Edge computing has emerged as a viable solution for reducing massive bandwidth needs and improving response times. It has become so important for some enterprises that without it, said enterprises would not be able to move such large amounts of data without overwhelming their networks. But know this: where there is edge computing, the need for edge protection should be evident.
Network edges tend to be the most vulnerable because they are the first point of contact for security threats. When organizations do not take the necessary steps to protect the edges, they are actually inviting attacks. Hillstone Networks actively seeks to stop such attacks through state-of-the-art edge protection solutions.
The Basics of Edge Computing
In its most basic form, edge computing is the practice of deploying enterprise applications closer to data sources. Servers are placed at the edges of the network, which is to say at the points where a network connects to either the internet or another network. Why do things this way?
Reducing the proximity between enterprise applications and data sources improves response times. It reduces latency, allows for bigger data transfers without as much bandwidth, and mitigates data bottlenecks. In a world in which decisions are made based on the availability of real-time data, edge computing is necessary to keep up with the competition.
The Basics of Edge Protection
As for edge protection, it is a security strategy that concentrates on those edge connections. It is designed to reinforce the edges of a network so that cyber-attacks can be prevented at the earliest possible stage. Ultimately, you don’t want attackers getting past the edges. If they do, you have bigger problems to worry about.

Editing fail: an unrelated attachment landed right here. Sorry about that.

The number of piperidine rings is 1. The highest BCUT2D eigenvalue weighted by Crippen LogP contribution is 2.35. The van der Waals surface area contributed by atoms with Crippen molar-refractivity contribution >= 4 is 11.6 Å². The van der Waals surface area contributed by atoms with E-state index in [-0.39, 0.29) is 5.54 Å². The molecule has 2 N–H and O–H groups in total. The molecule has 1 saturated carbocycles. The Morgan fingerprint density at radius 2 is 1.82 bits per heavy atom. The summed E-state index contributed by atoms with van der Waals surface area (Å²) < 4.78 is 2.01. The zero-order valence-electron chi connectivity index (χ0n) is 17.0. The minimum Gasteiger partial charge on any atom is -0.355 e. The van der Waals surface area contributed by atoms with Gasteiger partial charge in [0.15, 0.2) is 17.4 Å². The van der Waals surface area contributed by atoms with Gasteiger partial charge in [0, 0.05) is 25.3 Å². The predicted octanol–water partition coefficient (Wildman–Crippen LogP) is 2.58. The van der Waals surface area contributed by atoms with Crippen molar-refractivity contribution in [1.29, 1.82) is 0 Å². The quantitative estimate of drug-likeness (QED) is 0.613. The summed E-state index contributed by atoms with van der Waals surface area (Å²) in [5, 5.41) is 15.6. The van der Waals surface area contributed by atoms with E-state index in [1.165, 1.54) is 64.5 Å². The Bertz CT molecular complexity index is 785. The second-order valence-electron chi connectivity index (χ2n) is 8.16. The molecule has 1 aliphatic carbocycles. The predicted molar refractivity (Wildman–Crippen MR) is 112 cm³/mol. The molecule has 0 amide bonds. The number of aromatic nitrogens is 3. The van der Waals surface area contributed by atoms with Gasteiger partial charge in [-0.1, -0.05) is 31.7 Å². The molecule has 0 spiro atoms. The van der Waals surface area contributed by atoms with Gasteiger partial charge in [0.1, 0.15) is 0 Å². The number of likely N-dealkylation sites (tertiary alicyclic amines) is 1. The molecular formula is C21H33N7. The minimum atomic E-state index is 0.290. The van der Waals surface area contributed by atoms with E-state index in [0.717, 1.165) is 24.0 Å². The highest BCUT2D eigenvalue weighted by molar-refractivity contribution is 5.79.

There are three keys to successful edge protection:
- Implementing it with a variety of combined security measures, including firewalls and IDSs.
- Regular updates that guarantee edge protection efforts are keeping pace with the latest threats.
- Ongoing monitoring to ensure that edge protection solutions are working as intended.
Edge protection controls are only as good as the cybersecurity teams that use them. As with any other strategy, edge protection will not deliver if it is not deployed, monitored, and maintained according to industry best practices.
How Edge Protection Is Deployed
It’s important to understand that edge protection isn’t a stand-alone tool in and of itself. Rather, it is a strategy that utilizes a number of different tools in concert with one another. Hillstone Networks accomplishes edge protection through multiple strategies. Our competitors do as well.
Here are some of the more common edge protection controls currently being utilized by security experts:
- Zero Trust Network Access (ZTNA) – ZTNA protects the edges by assuming no device or user can be trusted implicitly. Access is granted based on privilege alone.
- Intrusion Detection Systems (IDSs) – IDSs are capable of detecting malicious traffic and activity. They are generally deployed to alert cybersecurity teams of potential attacks in their earliest stages.
- Hardware and Software Firewalls – Firewalls are deployed to control network traffic. They can be configured to block malicious traffic on the edges.
Additional tools including intrusion prevention systems (IPSs) and secure web gateways (SWGs) are also on the table. To truly protect the edge as effectively as possible, security teams need to be ready and able to deploy every tool at their disposal.
Hillstone Networks believes that a secure edge better protects everything else inside it. We urge your organization to take edge protection seriously. Remember that the edge of a network is typically the most vulnerable point of attack. If yours is not hardened against attack, your entire network is vulnerable.